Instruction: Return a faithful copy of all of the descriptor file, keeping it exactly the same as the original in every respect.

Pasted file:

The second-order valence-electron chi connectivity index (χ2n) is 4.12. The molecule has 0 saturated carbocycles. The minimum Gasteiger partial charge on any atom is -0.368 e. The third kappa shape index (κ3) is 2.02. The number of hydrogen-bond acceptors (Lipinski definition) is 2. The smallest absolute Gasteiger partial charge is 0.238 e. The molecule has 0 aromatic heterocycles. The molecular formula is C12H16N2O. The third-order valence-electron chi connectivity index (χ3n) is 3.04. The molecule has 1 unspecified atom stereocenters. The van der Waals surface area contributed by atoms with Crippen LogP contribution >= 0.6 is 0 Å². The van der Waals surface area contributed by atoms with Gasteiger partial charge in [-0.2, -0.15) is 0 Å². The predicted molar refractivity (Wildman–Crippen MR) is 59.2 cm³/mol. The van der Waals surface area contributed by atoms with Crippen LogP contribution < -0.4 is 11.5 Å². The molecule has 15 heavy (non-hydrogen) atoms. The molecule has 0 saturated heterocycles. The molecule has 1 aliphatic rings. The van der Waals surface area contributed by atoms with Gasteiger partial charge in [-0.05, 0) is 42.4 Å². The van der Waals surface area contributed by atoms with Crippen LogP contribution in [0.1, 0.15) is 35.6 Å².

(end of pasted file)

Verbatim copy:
The second-order valence-electron chi connectivity index (χ2n) is 4.12. The molecule has 0 saturated carbocycles. The minimum Gasteiger partial charge on any atom is -0.368 e. The third kappa shape index (κ3) is 2.02. The number of hydrogen-bond acceptors (Lipinski definition) is 2. The smallest absolute Gasteiger partial charge is 0.238 e. The molecule has 0 aromatic heterocycles. The molecular formula is C12H16N2O. The third-order valence-electron chi connectivity index (χ3n) is 3.04. The molecule has 1 unspecified atom stereocenters. The van der Waals surface area contributed by atoms with Crippen LogP contribution >= 0.6 is 0 Å². The van der Waals surface area contributed by atoms with Gasteiger partial charge in [-0.2, -0.15) is 0 Å². The predicted molar refractivity (Wildman–Crippen MR) is 59.2 cm³/mol. The van der Waals surface area contributed by atoms with Crippen LogP contribution < -0.4 is 11.5 Å². The molecule has 15 heavy (non-hydrogen) atoms. The molecule has 0 saturated heterocycles. The molecule has 1 aliphatic rings. The van der Waals surface area contributed by atoms with Gasteiger partial charge in [-0.05, 0) is 42.4 Å². The van der Waals surface area contributed by atoms with Crippen LogP contribution in [0.1, 0.15) is 35.6 Å².